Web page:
How to steal votes and cover your tracks: why Diebold’s AccuVote-TS Voting Machine is unsafe for democracy.

September 26, 2006 | By | 1 Reply More

Assume you were the president of a company that made a lot of money selling the electronic voting machines used by 10% of U.S. voters.  Assume also that a Princeton professor and two young grad students ran their own security analysis of your voting machines and determined the following:

  • The physical lock of your voting machines can be picked in 10 seconds.
  • Your voting machines can then easily be infected with a computer virus, since they are general-purpose computers running specialized election software.
  • It only takes about one minute to infect one of your machines using a single memory card.
  • The virus can easily be spread among numerous voting machines by innocent users updating the software with a memory card.
  • Virus software can easily make all of the diagnostic and double-checking software in your machines illusory and meaningless, therefore dangerous.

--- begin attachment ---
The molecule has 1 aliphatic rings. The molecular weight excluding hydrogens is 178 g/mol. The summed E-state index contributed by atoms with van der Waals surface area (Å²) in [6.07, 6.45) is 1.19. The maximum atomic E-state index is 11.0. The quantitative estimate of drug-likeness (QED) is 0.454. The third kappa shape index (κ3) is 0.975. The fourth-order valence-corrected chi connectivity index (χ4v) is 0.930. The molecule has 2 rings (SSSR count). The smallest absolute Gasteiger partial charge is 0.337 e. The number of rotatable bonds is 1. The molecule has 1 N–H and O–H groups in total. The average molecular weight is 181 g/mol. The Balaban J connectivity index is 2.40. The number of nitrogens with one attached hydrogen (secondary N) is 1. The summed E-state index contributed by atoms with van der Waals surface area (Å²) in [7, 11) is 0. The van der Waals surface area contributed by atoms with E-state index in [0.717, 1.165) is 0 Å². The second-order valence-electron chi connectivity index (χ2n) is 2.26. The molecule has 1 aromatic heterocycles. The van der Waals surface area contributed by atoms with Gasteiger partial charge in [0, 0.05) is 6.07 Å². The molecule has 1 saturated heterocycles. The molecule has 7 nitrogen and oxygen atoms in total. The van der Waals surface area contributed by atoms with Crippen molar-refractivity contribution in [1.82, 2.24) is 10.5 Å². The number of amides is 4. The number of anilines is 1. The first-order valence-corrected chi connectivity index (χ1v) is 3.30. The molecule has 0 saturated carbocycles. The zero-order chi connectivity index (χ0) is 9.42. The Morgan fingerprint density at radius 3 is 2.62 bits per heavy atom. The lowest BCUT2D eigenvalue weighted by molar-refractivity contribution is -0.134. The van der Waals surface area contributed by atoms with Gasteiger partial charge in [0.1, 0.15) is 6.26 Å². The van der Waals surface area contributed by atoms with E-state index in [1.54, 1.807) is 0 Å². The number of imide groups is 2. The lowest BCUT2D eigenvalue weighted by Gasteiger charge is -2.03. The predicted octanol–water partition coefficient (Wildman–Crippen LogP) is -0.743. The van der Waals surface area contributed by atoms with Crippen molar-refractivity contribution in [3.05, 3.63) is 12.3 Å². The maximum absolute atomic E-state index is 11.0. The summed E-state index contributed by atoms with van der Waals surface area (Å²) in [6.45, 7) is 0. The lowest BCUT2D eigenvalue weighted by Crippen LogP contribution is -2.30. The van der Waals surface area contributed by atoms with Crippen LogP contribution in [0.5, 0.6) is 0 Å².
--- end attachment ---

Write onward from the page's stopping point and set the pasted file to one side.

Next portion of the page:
• The infected machine can be made to spit out (electronically or on paper) any faked election result, regardless of the voting conducted on the machines.
  • Your machine, which is already in use in some jurisdictions, thus has serious design flaws.

If you want to see a video showing how incredibly easy it is to infect a Diebold machine, click here.  Warning: Don’t watch this video just before going to bed.  You’ll be too angry and it will keep you up.

Since many states are relying on your machine for the integrity of upcoming elections, you (as president of Diebold) would doubtless write something like this to the three guys at Princeton:

Dear three Princeton guys:

Thank you so much for bringing the design flaws of the Diebold’s AccuVote-TS Voting Machine to our attention. We at Diebold are shocked and embarrassed to have manufactured such a flawed machine.  We are taking immediate steps to make sure that this machine is redesigned from the ground up.